Three Men Join Efforts to Rescue Man from N.Y. Subway Tracks

The intensity of the situation became apparent when the clock announced the train was less than a minute out.


Three selfless subway heroes jumped into the tracks of a Manhattan station when an incapacitated stranger fell in yesterday — and miraculously hoisted the passed-out twentysomething back to the platform before the next 1 train rushed in.

The Columbus Circle station was packed with bar time traffic about 2:40 a.m when a man in his twenties, who appeared to be drunk, nailed his head hard on the rail and stumbled from the platform onto the tracks, unconscious.

 At first, one scream pierced through the platform. Then others joined in as straphangers started to realize the man couldn’t get back up. Several witnesses broke into tears.

With the next train slated to arrive in two minutes, Garrett O’Hanlon, 22, jumped into the tracks.

“I couldn’t watch a man die. It was such a rush, it happened so quickly — I just had to react,” said O’Hanlon, a cadet third class at the US Air Force Academy in Colorado Springs, Colo. “He was unconscious, he was bleeding, and I couldn’t lift him up by myself.”

Seeing O’Hanlon’s struggle, Dennis Codrington Jr., 23, jumped in.

“The guy was pretty heavy and the train was coming,” said Codrington, of Washington Heights, a personal trainer at the Equinox in the Upper West Side.

A friend of Codrington’s — Matt Foley, 23, of Poughkeepsie — sprung into action.

“The train was one minute away,” Foley said. “Once you’re down there, you’ve got to make moves. It was out of control.”

But as they tried to hoist the stocky man up, the three realized they couldn’t lift him entirely over the platform.

“Garrett! Come back!” desperately screamed the cadet’s sister, Agnes, 24, of Washington Heights.

The clock announced less than one minute for the next uptown 1 train to arrive.

“I don’t know if the train got a notification, I wasn’t even paying attention,” said O’Hanlon, a sophomore majoring in economics who spent the weekend in the city visiting his sister. “It was coming toward us but when we were down there, there was only one objective — to get this guy out.”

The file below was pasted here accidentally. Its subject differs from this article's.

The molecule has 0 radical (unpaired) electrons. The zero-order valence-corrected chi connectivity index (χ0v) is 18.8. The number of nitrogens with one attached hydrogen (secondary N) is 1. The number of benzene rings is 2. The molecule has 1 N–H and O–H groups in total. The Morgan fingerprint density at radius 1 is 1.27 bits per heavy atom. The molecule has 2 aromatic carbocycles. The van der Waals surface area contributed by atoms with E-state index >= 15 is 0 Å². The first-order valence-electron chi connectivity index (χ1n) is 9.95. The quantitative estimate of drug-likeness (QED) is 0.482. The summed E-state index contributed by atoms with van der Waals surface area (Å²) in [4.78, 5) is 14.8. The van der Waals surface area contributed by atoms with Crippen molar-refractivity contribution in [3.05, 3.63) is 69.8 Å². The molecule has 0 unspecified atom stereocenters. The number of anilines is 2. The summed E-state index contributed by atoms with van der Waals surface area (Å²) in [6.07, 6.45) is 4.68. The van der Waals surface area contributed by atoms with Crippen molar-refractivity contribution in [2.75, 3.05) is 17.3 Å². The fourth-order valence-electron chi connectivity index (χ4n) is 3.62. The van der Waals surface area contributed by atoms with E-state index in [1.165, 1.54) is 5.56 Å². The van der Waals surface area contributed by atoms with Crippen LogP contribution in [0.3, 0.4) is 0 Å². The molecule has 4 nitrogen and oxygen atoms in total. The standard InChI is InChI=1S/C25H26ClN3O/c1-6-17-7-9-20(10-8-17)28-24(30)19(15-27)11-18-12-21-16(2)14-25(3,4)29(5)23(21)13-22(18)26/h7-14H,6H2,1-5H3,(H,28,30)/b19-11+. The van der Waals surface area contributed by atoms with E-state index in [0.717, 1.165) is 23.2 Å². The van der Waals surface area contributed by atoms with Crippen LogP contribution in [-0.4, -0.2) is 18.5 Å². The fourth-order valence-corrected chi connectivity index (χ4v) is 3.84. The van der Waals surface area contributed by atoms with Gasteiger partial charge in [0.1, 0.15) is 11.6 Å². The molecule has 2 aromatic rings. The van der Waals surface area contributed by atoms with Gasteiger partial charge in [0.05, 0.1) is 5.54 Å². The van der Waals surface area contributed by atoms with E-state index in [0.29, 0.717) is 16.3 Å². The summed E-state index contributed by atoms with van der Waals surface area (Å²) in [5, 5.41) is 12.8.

Other straphangers started to pull the man up and got him over the edge. O’Hanlon managed to jump up but Codrington and Foley needed a lift.

“I’m glad there were good people there,” said Foley, who got up, along with Codrington, with help from several bystanders.

First responders rushed the unconscious man to New York-Presbyterian’s Weill Cornell Medical Center. His face was soaked in blood from what appeared to be a broken nose but he looked to still be breathing.

The unidentified man’s condition was unclear yesterday, FDNY said.

Codrington was shaking after the incident.

“It puts a whole new perspective on everything,” he said afterward. “There have been times when I’ve been drunk coming back home. It could’ve been me.”

Foley, an automotive technician, woke up feeling some “Good Karma” after his heroic deed.

“I’m currently unemployed, so I feel pretty useless right now,” he said. “But now I feel like a new person, and good things are happening everywhere.”

His dad, who works in the transit industry, couldn’t help but worry about his son when he heard about the story.

“He was kind of angry that I went on the tracks,” Foley added. “But I wasn’t going to not help; it’s inhumane.”

After the incident, O’Henlon’s sister Agnes confessed she “thought the train might run over all of them.”

“I was very frightened. I know how fast the train comes,” she added. “But I’m just very proud of my brother. A little shakey, but very proud.”

 

Republished with permission of The New York Post